British: The Accent of Evil

Ever wonder why ancient Romans in movies always have Oxbridge accents? Today, Slate.com has done a video slideshow on how Hollywood movies deal with the tricky situation of foreign speech: to subtitle or not to subtitle. As Slate notes, a British accent can often stand in for different foreign languages: “One of the more convenient, and oddly effective, ways of representing foreign speech is to simply have everyone talk like Mary Poppins. From classics like The Sound of Music and Doctor Zhivago to recent films like The Last Station, British accents double for just about any language.”

British accents also double as convenient shorthand for “arrogant,” “elitist,” and “not to be trusted.” A.k.a. “Daaaaaastardly Evil.” (In Die Hard, why did Alan Rickman‘s Hans Gruber have an English accent when he was German? Because he was the baddest dude ever. Of course he had a English accent.)

September is Accent of Evil month on BBC AMERICA, and, every weekend during the month, the network will be airing films featuring treacherous British villains. There’s Die Hard With a Vengeance, with Brit Jeremy Irons playing Deutsch as Hans Gruber’s brother, Simon; Robin Hood: Prince of Thieves with Alan Rickman sporting a sexy mullet as the Sheriff of Nottingham; Star Trek: Generations with Malcolm McDowell; and Superman II with Terence Stamp as General Zod and Sarah Douglas as Ursa. Throw Alfred Molina, Gary Oldman, Tim Roth, and Anthony Hopkins in there, and it’s like a roll-call of UK baddies-for-hire.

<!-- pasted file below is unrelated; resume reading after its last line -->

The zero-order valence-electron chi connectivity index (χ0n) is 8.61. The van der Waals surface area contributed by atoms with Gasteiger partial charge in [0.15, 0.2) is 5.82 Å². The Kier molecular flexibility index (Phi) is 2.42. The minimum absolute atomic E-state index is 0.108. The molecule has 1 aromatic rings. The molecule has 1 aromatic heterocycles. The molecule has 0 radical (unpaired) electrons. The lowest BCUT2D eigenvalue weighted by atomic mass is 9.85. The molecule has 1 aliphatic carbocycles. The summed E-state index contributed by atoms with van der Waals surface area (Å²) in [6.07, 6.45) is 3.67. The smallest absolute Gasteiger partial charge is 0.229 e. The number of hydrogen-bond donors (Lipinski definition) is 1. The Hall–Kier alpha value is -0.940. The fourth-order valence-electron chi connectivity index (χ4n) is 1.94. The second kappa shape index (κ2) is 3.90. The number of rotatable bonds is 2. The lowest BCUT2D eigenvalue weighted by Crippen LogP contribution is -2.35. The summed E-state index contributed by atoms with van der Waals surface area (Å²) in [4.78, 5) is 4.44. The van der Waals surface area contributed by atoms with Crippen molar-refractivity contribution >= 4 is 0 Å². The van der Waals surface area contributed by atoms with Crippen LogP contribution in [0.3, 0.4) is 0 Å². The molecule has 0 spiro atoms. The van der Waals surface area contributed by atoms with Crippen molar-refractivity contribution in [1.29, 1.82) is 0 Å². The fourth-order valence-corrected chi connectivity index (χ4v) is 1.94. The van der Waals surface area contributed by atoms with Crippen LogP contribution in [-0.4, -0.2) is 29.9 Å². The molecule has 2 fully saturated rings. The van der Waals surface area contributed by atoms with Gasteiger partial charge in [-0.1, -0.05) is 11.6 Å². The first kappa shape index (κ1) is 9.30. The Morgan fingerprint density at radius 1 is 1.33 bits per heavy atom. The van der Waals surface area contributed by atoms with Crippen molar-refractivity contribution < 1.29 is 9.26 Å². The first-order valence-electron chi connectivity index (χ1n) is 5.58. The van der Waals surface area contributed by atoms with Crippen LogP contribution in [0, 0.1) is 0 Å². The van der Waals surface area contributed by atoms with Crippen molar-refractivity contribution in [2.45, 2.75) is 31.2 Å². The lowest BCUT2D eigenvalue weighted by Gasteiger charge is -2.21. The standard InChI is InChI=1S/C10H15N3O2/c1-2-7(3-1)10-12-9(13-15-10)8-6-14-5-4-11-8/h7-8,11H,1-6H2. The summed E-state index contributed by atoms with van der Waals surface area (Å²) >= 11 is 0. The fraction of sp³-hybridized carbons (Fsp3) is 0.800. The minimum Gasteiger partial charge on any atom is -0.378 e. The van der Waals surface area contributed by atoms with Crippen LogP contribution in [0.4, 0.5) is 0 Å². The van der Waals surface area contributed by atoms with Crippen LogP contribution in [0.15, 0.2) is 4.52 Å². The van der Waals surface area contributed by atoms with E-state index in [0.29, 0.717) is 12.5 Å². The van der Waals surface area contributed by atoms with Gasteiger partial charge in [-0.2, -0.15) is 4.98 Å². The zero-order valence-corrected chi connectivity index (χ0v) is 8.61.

Keep an eye on Anglophenia in the coming weeks as we’ll be posting commentary from fans and film buffs around the web on their favorite Brit villains. Until then, let me know which British film villains are your favorities, and enjoy the enthusiastic cruelty of Alan Rickman as the Sheriff:

Kevin Wicks

Kevin Wicks founded BBCAmerica.com's Anglophenia blog back in 2005 and has been translating British culture for an American audience ever since. While not British himself - he was born and raised in St. Louis, Missouri - he once received inordinate hospitality in London for sharing the name of a dead but beloved EastEnders character. His Anglophilia stems from a high school love of Morrissey, whom he calls his "gateway drug" into British culture.

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